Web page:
The Test of Insufficient Variance is the most powerful test of publication bias and/or dishonest reporting practices. It can be used even if only two independent statistical results are available, although power to detect bias increases with the number of studies. After converting test results into z-scores, z-scores are expected to have a variance of one.   Unless power is very high, some of these z-scores will not be statistically significant (z .05 two-tailed).  If these non-significant results are missing, the variance shrinks, and TIVA detects that the variance is insufficient.  The observed variance is compared against the expected variance of 1 with a left-tailed chi-square test. The usefulness of TIVA is illustrated with Bem’s (2011) “Feeling the Future” data.

train-wreck-15.  MOST VIEWED POST (with comment by Noble Laureate Daniel Kahneman)

Reconstruction of a Train Wreck: How Priming Research Went off the Rails

This blog post examines the replicability of priming studies cited in Daniel Kahneman’s popular book “Thinking fast and slow.”   The results suggest that many of the cited findings are difficult to replicate.

http://schoolsnapshots.org/blog/2014/09/30/math-prize-for-girls-at-m-i-t/6. How robust are Stereotype-Threat Effects on Women’s Math Performance?

Stereotype-threat has been used by social psychologists to explain gender differences in math performance. Accordingly, the stereotype that men are better at math than women is threatening to women and threat leads to lower performance.  This theory has produced a large number of studies, but a recent meta-analysis showed that the literature suffers from publication bias and dishonest reporting.  After correcting for these effects, the stereotype-threat effect was negligible.  This blog post shows a low R-Index for the first article that appeared to provide strong support for stereotype-threat.  These results show that the R-Index can warn readers and researchers that reported results are too good to be true.

GPower7.  An attempt at explaining null-hypothesis testing and statistical power with 1 figure and 1500 words.   Null-hypothesis significance testing is old, widely used, and confusing. Many false claims have been used to suggest that NHST is a flawed statistical method. Others argue that the method is fine, but often misunderstood. Here I try to explain NHST and why it is important to consider power (type-II errors) using a picture from the free software GPower.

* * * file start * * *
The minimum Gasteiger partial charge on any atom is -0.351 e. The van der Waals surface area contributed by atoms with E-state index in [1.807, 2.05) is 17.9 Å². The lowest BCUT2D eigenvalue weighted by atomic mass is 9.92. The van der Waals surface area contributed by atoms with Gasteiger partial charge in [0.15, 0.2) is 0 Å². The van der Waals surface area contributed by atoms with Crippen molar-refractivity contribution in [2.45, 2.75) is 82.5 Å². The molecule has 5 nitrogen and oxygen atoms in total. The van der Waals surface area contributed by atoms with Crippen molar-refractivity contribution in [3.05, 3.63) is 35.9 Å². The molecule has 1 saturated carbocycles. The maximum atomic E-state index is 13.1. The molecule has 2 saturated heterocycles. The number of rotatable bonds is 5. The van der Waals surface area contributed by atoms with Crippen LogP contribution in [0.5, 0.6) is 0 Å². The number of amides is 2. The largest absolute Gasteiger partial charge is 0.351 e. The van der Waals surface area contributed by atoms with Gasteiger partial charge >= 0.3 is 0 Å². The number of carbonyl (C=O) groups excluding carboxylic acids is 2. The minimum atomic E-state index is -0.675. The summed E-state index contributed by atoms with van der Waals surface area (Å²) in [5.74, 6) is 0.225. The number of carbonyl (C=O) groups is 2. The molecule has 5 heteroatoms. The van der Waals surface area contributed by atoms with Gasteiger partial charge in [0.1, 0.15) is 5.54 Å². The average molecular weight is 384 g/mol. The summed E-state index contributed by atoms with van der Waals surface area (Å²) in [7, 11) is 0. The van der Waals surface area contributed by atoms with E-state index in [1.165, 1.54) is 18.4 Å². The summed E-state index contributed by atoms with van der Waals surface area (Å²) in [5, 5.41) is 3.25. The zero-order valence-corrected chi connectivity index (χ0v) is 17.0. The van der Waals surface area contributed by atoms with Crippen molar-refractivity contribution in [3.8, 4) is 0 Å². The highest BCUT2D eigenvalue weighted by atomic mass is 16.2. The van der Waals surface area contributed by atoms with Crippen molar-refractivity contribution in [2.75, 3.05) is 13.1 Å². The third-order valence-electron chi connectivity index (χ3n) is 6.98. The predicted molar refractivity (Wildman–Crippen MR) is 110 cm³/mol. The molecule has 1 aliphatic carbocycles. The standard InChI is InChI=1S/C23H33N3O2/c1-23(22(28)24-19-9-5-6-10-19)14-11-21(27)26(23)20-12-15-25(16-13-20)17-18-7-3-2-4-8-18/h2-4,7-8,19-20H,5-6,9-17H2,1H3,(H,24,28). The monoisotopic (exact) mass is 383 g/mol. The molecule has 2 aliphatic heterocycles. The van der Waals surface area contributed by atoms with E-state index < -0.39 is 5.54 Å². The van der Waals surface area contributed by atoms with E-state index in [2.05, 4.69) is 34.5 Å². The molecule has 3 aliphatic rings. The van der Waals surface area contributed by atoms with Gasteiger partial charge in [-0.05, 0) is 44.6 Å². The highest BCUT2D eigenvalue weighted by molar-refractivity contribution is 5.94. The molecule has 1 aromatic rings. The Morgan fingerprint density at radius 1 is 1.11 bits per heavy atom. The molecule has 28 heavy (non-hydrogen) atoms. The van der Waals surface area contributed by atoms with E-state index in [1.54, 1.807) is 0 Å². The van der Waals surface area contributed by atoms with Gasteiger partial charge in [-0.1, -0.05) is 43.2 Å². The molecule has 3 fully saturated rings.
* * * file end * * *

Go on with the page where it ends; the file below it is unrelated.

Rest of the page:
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8.  The Problem with Bayesian Null-Hypothesis Testing

 

Some Bayesian statisticians have proposed Bayes-Factors to provide evidence for a Null-Hypothesis (i.e., there is no effect).  They used Bem’s (2011) “Feeling the Future” data to argue that Bayes-Factors would have demonstrated that extra-sensory perception does not exist.  This blog post shows that Bayes-Factors depend on the specification of the alternative hypothesis and that support for the null-hypothesis is often obtained by choosing an unrealistic alternative hypothesis (e.g., there is a 25% probability that effect size is greater than one standard deviation, d > 1).  As a result, Bayes-Factors can favor the null-hypothesis when there is an effect, but the effect size is small (d = .2).  A Bayes-Factor in favor of the null is more appropriately interpreted as evidence that the alternative hypothesis needs to decrease the probabilities assigned to large effect sizes. The post also shows that Bayes-Factors based on a meta-analysis of Bem’s data provide misleading evidence that an effect is present because Bayesian statistics do not take publication bias and dishonest reporting practices into account.

hidden9. Hidden figures: Replication failures in the stereotype threat literature.  A widespread problem is that failed replication studies are often not published. This blog post shows that another problem is that failed replication studies are ignored even when they are published.  Selective publishing of confirmatory results undermines the credibility of science and claims about the importance of stereotype threat to explain gender differences in mathematics.

20170620_14554410. My journey towards estimation of replicability.  In this blog post I explain how I got interested in statistical power and replicability and how I developed statistical methods to reveal selection bias and to estimate replicability.